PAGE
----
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"The housing supply for rural migrants in medium-sized Chinese cities: between developmentalist and social objectives"
Université Paris 1 Panthéon-Sorbonne, Paris
LabEx DynamiTe - Laboratoire d Excellence « Dynamiques Territoriales et Spatiales »
Geography Cultures and Societies 
Full Description:

Research Proposal:

The twofold economic and urban
transition in China has resulted in a spectacular rise in real estate
values. This situation has an impact in particular on the hundreds of
millions of migrants from rural regions who are not eligible for social
benefits in urban areas. Forced to promote social inclusion, the central
government launched an ambitious medium-sized city urbanization program
for 2004-2010 based on the massive integration of rural migrants. The
incentive to migrate to 3rd and 4th tier cities takes the form of the delivery of an urban hukou (“passport”) and public subsidies to acquire housing.
Several bodies of research have revealed
the central position of residential production in the Chinese economy
and its focus on property ownership (Wu, 2015; Theurillat, 2015). Such
choices arise from strategies shared by “developmental States” in
northeastern Asia (Developmental States, Johnson, 1995), marked
by “residual” development of social protection (Ronald and Doling,
2010, 2012) and “financial repression” (maintaining the level of
low-interest savings) that makes housing both an essential consumption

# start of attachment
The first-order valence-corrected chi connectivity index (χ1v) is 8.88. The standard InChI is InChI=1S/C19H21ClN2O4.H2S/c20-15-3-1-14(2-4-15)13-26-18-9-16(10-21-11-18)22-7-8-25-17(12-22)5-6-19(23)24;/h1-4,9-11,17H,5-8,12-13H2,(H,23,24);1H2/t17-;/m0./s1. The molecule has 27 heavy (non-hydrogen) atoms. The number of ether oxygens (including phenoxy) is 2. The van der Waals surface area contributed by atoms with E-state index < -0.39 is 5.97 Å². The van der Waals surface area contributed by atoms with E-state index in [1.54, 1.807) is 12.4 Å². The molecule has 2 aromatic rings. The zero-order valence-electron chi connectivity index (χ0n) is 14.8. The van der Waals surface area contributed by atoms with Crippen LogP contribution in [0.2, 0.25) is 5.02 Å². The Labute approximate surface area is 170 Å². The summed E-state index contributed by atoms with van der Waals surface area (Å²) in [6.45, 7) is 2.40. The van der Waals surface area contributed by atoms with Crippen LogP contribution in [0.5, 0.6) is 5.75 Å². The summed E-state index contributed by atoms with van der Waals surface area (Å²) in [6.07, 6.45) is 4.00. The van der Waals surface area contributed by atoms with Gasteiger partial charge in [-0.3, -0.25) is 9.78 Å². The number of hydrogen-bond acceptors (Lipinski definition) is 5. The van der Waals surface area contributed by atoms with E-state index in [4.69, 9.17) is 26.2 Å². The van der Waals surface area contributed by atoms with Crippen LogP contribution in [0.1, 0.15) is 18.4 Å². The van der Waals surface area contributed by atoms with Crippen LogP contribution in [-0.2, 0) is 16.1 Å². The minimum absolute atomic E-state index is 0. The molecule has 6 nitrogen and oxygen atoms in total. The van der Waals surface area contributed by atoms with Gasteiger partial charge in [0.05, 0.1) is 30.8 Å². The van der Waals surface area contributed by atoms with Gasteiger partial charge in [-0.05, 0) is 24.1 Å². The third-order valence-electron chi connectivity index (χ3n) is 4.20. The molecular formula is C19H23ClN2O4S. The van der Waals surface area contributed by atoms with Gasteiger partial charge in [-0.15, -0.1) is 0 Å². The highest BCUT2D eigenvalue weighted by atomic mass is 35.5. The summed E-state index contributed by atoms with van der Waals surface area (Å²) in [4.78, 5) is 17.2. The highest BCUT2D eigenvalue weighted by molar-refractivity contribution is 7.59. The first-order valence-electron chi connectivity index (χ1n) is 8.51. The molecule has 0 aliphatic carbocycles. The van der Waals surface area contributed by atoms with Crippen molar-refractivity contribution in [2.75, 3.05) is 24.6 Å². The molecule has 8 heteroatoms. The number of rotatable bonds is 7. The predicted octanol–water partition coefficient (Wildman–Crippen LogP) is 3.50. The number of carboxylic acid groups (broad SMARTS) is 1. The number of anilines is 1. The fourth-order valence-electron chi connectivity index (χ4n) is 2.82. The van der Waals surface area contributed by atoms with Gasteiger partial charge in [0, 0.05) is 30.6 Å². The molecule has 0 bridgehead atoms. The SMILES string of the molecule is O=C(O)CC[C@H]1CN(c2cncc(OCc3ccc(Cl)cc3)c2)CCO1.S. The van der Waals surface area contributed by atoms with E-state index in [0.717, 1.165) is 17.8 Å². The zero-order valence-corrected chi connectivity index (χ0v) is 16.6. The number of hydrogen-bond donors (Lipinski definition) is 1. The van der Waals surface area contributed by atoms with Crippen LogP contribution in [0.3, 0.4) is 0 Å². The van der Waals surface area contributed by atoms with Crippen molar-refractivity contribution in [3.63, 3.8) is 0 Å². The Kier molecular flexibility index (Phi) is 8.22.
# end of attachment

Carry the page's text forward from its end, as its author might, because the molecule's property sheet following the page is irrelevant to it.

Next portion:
good and a favored savings tool. However, these policies compete with or
even contradict the goal of social inclusion that the central
government wishes to promote in medium-sized cities and that it intends
to impose on local governments already facing financial stress. With
precarious poorly-paid jobs, migrants are no better candidates for
property ownership than the sub-prime borrowers were in the United

The research presented by the “Producing
the “ordinary” city” Work-Package aims to reveal the tensions between
these contradictory visions while showing the dynamics that they trigger
in the process of residential production in medium-sized cities in
China. Such an approach—which should provide a significant contribution
to the understanding of dynamics at work in the production of “ordinary
cities”—breaks away from the frequent approach to social housing in
China focused on inequalities in access to housing. The analysis will
cover two differing case studies: Datong, a mining city with a
population of 1.5 million undergoing industrial reconversion, and
Zhuhai, an urban entity covering a population of 830,000 within a very
dynamic conurbation in the Pearl River Delta.
Initially, the candidate will be invited
to use a qualitative method to provide a multi-scale and relational
reading in each of the areas studied allowing understanding of how
housing policy choices are arbitrated between developmentalist and
social visions based on interaction dynamics among the various levels of
government (central, provincial, municipal and district governments)
and with local stakeholders (private and public promoters, credit
establishments and industry, notably). Then, the research shall focus on
a detailed description of these affordable housing supply chains,
whether official (housing aided by the government authorities) or “de
facto social” (private rental housing). At the conclusion of the thesis,
the doctoral student shall be encouraged to draw up a diagnostic of
each city’s affordable housing supply structure and potential housing
stock—notably vacant housing held by multi-property households—to house
migrants. This applied dimension of the thesis, which also calls on
quantitative methods (statistical data processing, GIS), is explained by
the fact that the doctoral contract is part of a European project
(MEDIUM, see below) that aims, among other things, to create dialogue
between researchers and decision makers in the area of urban planning.

Posted on: 29 March 2016Deadline to apply: 04 May 2016Start Date: 01 September 2016 Duration: 36 months
The Fund category is Mixed Funding and the salary is 15-20k€ annual gross
in the Ile-de-France Region.

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